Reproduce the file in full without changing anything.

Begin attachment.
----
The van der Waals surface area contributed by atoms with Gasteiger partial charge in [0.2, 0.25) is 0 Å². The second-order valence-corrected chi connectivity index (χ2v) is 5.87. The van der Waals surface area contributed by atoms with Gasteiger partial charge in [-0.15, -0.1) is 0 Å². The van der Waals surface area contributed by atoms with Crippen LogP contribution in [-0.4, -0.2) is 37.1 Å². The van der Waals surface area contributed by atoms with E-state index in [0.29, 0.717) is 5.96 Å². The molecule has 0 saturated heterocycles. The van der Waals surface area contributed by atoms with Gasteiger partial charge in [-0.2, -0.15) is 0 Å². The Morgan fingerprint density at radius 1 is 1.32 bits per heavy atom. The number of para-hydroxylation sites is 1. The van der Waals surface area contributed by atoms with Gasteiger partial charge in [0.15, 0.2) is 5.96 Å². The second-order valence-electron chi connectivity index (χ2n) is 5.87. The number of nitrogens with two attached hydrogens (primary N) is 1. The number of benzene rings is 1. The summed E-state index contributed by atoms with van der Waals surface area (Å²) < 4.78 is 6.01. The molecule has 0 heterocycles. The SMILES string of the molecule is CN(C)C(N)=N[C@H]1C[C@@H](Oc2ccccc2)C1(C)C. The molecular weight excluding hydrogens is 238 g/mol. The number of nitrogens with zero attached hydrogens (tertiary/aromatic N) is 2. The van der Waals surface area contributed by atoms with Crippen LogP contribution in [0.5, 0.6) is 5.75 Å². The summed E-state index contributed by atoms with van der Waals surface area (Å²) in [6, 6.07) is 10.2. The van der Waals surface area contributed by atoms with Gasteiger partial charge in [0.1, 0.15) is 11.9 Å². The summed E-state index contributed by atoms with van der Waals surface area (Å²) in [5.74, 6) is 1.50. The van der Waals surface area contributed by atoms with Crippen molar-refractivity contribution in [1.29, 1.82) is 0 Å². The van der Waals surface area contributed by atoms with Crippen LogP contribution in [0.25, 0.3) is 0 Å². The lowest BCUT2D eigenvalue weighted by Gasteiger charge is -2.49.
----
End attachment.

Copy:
The van der Waals surface area contributed by atoms with Gasteiger partial charge in [0.2, 0.25) is 0 Å². The second-order valence-corrected chi connectivity index (χ2v) is 5.87. The van der Waals surface area contributed by atoms with Gasteiger partial charge in [-0.15, -0.1) is 0 Å². The van der Waals surface area contributed by atoms with Crippen LogP contribution in [-0.4, -0.2) is 37.1 Å². The van der Waals surface area contributed by atoms with E-state index in [0.29, 0.717) is 5.96 Å². The molecule has 0 saturated heterocycles. The van der Waals surface area contributed by atoms with Gasteiger partial charge in [-0.2, -0.15) is 0 Å². The Morgan fingerprint density at radius 1 is 1.32 bits per heavy atom. The number of para-hydroxylation sites is 1. The van der Waals surface area contributed by atoms with Gasteiger partial charge in [0.15, 0.2) is 5.96 Å². The second-order valence-electron chi connectivity index (χ2n) is 5.87. The number of nitrogens with two attached hydrogens (primary N) is 1. The number of benzene rings is 1. The summed E-state index contributed by atoms with van der Waals surface area (Å²) < 4.78 is 6.01. The molecule has 0 heterocycles. The SMILES string of the molecule is CN(C)C(N)=N[C@H]1C[C@@H](Oc2ccccc2)C1(C)C. The molecular weight excluding hydrogens is 238 g/mol. The number of nitrogens with zero attached hydrogens (tertiary/aromatic N) is 2. The van der Waals surface area contributed by atoms with Crippen LogP contribution in [0.5, 0.6) is 5.75 Å². The summed E-state index contributed by atoms with van der Waals surface area (Å²) in [6, 6.07) is 10.2. The van der Waals surface area contributed by atoms with Gasteiger partial charge in [0.1, 0.15) is 11.9 Å². The summed E-state index contributed by atoms with van der Waals surface area (Å²) in [5.74, 6) is 1.50. The van der Waals surface area contributed by atoms with Crippen molar-refractivity contribution in [1.29, 1.82) is 0 Å². The van der Waals surface area contributed by atoms with Crippen LogP contribution in [0.25, 0.3) is 0 Å². The lowest BCUT2D eigenvalue weighted by Gasteiger charge is -2.49.